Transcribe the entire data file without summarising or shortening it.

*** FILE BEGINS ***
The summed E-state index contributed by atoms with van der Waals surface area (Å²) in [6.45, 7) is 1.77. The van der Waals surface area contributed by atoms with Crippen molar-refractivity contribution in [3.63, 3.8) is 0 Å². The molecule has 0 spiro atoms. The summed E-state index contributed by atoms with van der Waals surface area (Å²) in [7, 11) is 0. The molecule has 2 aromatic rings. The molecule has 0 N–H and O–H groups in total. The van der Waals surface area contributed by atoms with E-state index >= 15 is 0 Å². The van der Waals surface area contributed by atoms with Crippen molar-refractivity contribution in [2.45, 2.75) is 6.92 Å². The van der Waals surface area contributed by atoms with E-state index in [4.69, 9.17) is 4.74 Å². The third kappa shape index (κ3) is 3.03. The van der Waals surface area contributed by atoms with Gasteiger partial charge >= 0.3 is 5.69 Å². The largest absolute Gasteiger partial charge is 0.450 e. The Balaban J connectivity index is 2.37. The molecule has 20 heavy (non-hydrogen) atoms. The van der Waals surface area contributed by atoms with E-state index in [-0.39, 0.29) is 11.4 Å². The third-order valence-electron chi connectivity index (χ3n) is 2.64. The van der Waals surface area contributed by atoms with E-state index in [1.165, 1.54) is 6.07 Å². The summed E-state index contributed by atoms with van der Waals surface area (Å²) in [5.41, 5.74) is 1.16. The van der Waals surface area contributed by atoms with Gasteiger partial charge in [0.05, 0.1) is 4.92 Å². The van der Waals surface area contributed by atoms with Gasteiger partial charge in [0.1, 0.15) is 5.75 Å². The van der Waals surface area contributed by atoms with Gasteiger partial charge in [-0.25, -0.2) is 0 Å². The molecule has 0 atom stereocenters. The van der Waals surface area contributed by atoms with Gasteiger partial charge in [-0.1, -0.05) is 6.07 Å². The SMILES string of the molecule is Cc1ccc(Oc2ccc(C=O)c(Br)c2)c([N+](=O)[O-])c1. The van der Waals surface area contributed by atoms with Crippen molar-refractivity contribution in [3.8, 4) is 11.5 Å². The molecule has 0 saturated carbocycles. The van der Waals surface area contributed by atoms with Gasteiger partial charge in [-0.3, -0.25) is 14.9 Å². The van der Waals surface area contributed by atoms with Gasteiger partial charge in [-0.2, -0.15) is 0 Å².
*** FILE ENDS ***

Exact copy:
The summed E-state index contributed by atoms with van der Waals surface area (Å²) in [6.45, 7) is 1.77. The van der Waals surface area contributed by atoms with Crippen molar-refractivity contribution in [3.63, 3.8) is 0 Å². The molecule has 0 spiro atoms. The summed E-state index contributed by atoms with van der Waals surface area (Å²) in [7, 11) is 0. The molecule has 2 aromatic rings. The molecule has 0 N–H and O–H groups in total. The van der Waals surface area contributed by atoms with E-state index >= 15 is 0 Å². The van der Waals surface area contributed by atoms with Crippen molar-refractivity contribution in [2.45, 2.75) is 6.92 Å². The van der Waals surface area contributed by atoms with E-state index in [4.69, 9.17) is 4.74 Å². The third kappa shape index (κ3) is 3.03. The van der Waals surface area contributed by atoms with Gasteiger partial charge >= 0.3 is 5.69 Å². The largest absolute Gasteiger partial charge is 0.450 e. The Balaban J connectivity index is 2.37. The molecule has 20 heavy (non-hydrogen) atoms. The van der Waals surface area contributed by atoms with E-state index in [-0.39, 0.29) is 11.4 Å². The third-order valence-electron chi connectivity index (χ3n) is 2.64. The van der Waals surface area contributed by atoms with E-state index in [1.165, 1.54) is 6.07 Å². The summed E-state index contributed by atoms with van der Waals surface area (Å²) in [5.41, 5.74) is 1.16. The van der Waals surface area contributed by atoms with Gasteiger partial charge in [0.05, 0.1) is 4.92 Å². The van der Waals surface area contributed by atoms with Gasteiger partial charge in [0.1, 0.15) is 5.75 Å². The van der Waals surface area contributed by atoms with Gasteiger partial charge in [-0.25, -0.2) is 0 Å². The molecule has 0 atom stereocenters. The van der Waals surface area contributed by atoms with Gasteiger partial charge in [-0.1, -0.05) is 6.07 Å². The SMILES string of the molecule is Cc1ccc(Oc2ccc(C=O)c(Br)c2)c([N+](=O)[O-])c1. The van der Waals surface area contributed by atoms with Crippen molar-refractivity contribution in [3.8, 4) is 11.5 Å². The molecule has 0 saturated carbocycles. The van der Waals surface area contributed by atoms with Gasteiger partial charge in [-0.3, -0.25) is 14.9 Å². The van der Waals surface area contributed by atoms with Gasteiger partial charge in [-0.2, -0.15) is 0 Å².